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Moms, a target of the right, lean heavily left

To hear prominent Republicans tell it, theirs is the party of parents. This is somewhere downstream from Donald Trump’s eagerness to turn the corner on the coronavirus pandemic in 2020, which intertwined with parents’ frustration about their kids not being in school. After President Biden was inaugurated, the party and its media allies elevated and stoked parental discontent about how race was taught and gender addressed in schools. Stephen K. Bannon advocated that conservatives run for local school boards; Florida Gov. Ron DeSantis (R) endorsed several such candidates who won.

As he’s tried to find his footing in his bid for the 2024 Republican presidential nomination, DeSantis has attempted to leverage these appeals to parenthood. He’s been an advocate for Moms for Liberty, a right-wing organization that’s been identified as an extremist group by the Southern Poverty Law Center. His wife, Casey, has been at the forefront of a subset of supporters of his campaign, dubbed “Mamas for DeSantis.”

Given all of that, you would be forgiven for assuming that parents — and mothers in particular — are a central component of Republican or conservative politics. And perhaps the goal is that someday they might be. But right now? Mothers are much more blue than red.

When Elon Musk randomly disparaged those without children earlier this month, I looked at the politics and ideology of those who have kids in the United States. Using data from the 2021 iteration of the national General Social Survey (GSS), I found that those without children were 32 points more likely to identify as Democrats than Republicans, most of them identifying as liberal Democrats.

Among those with kids under 18, the gap was narrower but still existent: They were 22 points more likely to be Democrats than Republicans (and more likely to be moderate). It was only parents with at least one child over 17 where party identification was about equal. They were more likely to be conservative Republicans than liberal Democrats by nine percentage points.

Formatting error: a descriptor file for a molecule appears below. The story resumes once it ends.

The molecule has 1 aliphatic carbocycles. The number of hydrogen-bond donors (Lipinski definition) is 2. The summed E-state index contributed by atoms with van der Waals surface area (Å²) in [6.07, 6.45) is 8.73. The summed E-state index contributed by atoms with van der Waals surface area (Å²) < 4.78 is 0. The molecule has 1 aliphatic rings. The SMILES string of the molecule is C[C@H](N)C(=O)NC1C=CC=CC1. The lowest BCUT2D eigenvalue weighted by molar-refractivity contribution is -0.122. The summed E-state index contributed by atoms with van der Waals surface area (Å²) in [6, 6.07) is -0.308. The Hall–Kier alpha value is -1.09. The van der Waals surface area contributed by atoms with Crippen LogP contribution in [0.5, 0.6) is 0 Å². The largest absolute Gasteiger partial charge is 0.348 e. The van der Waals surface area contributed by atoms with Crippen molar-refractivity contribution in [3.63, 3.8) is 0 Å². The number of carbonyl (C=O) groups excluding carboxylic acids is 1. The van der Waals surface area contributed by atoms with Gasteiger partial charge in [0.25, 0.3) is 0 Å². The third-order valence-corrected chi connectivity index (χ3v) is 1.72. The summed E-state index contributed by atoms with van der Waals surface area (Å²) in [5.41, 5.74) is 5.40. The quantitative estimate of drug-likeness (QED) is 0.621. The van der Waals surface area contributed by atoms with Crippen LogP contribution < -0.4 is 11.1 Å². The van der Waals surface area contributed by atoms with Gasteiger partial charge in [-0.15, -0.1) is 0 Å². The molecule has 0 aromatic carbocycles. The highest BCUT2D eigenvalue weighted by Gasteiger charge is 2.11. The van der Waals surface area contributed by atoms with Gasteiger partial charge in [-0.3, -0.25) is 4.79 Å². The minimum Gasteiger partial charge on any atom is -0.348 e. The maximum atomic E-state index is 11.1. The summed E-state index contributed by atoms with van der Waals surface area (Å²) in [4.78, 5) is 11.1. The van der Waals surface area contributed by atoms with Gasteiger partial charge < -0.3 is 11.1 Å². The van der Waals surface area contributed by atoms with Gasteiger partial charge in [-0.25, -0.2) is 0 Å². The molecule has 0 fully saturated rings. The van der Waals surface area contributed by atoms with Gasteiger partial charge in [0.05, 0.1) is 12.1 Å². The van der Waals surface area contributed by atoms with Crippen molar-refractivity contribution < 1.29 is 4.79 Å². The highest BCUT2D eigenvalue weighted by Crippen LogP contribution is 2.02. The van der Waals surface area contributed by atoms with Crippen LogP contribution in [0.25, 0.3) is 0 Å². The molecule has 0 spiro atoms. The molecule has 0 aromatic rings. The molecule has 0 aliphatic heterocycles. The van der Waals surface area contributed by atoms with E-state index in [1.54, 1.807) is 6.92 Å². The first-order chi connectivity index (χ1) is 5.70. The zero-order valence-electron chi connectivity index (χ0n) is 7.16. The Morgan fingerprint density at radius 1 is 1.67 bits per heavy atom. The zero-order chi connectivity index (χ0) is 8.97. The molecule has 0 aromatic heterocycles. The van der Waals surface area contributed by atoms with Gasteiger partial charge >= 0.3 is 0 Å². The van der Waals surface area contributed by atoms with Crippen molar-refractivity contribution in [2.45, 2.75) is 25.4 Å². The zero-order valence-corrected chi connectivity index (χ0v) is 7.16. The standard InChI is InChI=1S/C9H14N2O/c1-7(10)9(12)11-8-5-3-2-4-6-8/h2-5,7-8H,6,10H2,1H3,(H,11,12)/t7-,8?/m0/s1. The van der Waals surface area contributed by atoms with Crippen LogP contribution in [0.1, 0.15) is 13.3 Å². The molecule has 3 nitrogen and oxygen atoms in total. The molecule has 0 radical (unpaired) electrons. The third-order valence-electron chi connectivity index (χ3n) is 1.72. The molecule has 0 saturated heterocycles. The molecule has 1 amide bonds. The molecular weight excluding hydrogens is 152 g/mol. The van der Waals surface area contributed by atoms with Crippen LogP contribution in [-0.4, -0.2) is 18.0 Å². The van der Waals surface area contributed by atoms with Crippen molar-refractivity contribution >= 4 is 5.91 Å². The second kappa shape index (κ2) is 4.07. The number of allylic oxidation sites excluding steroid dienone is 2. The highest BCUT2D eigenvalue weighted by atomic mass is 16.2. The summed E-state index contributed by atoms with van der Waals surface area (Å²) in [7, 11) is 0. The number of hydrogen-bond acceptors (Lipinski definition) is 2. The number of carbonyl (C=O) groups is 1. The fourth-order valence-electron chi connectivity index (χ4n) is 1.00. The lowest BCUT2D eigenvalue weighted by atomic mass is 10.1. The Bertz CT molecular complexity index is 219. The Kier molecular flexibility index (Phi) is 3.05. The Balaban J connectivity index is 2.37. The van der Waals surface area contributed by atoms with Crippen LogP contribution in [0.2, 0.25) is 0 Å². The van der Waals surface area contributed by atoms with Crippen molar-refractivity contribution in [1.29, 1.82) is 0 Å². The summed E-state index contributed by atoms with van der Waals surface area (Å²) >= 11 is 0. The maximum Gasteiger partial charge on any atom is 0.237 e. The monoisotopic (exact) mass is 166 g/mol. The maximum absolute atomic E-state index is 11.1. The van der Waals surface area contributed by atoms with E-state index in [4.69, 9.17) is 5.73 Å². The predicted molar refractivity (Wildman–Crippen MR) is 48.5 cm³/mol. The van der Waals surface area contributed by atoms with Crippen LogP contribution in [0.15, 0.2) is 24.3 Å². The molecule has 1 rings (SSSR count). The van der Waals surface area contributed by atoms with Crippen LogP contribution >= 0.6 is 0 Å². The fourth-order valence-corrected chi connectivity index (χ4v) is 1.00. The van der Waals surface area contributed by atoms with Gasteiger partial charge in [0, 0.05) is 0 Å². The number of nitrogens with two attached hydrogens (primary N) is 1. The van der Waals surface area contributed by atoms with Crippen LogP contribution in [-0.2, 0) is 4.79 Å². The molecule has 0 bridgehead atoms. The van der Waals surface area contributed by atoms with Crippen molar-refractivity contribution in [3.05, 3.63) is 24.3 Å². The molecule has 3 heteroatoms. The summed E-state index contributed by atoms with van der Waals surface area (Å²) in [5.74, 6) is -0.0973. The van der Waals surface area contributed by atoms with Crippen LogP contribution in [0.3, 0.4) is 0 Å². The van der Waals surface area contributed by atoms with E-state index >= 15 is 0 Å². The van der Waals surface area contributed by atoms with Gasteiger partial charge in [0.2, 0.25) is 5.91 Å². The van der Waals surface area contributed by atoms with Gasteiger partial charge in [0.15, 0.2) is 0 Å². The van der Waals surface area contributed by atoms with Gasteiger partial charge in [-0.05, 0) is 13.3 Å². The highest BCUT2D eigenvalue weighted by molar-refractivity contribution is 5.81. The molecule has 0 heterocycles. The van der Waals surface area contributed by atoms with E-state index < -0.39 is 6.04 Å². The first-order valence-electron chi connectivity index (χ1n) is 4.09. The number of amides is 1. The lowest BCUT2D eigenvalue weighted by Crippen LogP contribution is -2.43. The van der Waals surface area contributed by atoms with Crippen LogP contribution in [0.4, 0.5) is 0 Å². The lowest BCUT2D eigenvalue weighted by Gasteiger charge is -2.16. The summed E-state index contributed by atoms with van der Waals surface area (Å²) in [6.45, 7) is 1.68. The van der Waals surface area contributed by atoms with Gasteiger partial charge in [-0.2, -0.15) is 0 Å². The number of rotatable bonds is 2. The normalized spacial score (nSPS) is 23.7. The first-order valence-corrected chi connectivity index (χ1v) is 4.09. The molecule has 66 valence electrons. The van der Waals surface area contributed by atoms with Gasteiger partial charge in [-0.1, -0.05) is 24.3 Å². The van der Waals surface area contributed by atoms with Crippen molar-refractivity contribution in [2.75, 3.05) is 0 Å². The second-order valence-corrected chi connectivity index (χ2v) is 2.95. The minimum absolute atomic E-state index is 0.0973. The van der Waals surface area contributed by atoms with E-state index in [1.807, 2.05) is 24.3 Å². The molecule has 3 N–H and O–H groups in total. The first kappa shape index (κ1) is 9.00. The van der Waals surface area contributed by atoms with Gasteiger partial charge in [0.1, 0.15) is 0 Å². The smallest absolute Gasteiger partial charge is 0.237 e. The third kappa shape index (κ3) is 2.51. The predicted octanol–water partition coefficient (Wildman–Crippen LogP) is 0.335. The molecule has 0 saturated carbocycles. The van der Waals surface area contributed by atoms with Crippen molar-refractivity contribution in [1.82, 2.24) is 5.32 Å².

There’s an obvious factor at play here: age. Nine in 10 of those who had kids under 18 in the 2021 GSS were 45 or younger. Nine in 10 of those who had at least one adult child were over 45. And the older Americans are, the more likely they are to be Republicans or conservatives.

The results above are also intermingled with gender. Among women, even those with adult kids are about 10 points more likely to be Democrats than Republicans. Among men, those with adult kids are nine points more likely to be Republican.

Interestingly, there isn’t much difference in the political views of younger and older mothers. There weren’t enough women over the age of 45 with kids under the age of 18 to break out their politics, but the differences between older and younger women are otherwise similar. Older women with adult kids are about six points more likely to be more Republican, a relatively subtle distinction.

Among men, there’s a much wider gap. Older fathers are more conservative than younger fathers — just as older men without kids are more conservative than younger men without kids.

The difference in the politics between parents with at least one child and adults with no kids is centrally a function of the difference among men.

This data comports with analysis published Tuesday by Chartbeat, an outlet focused on education. Looking at a number of polls, it found that dissatisfaction with schools isn’t driven by the parents who have kids but by those without kids in school.

Again, this is perhaps an effort by the Republican Party to gain traction with young parents by highlighting ways in which educational systems are underperforming. Perhaps it will work, though another common pattern in the United States is that people view their own surroundings positively even if they have a negative outlook on the big picture.

But the takeaway from the GSS isn’t that the GOP is the party of parents. It’s that it’s the party of older dads.

This post appeared first on The Washington Post

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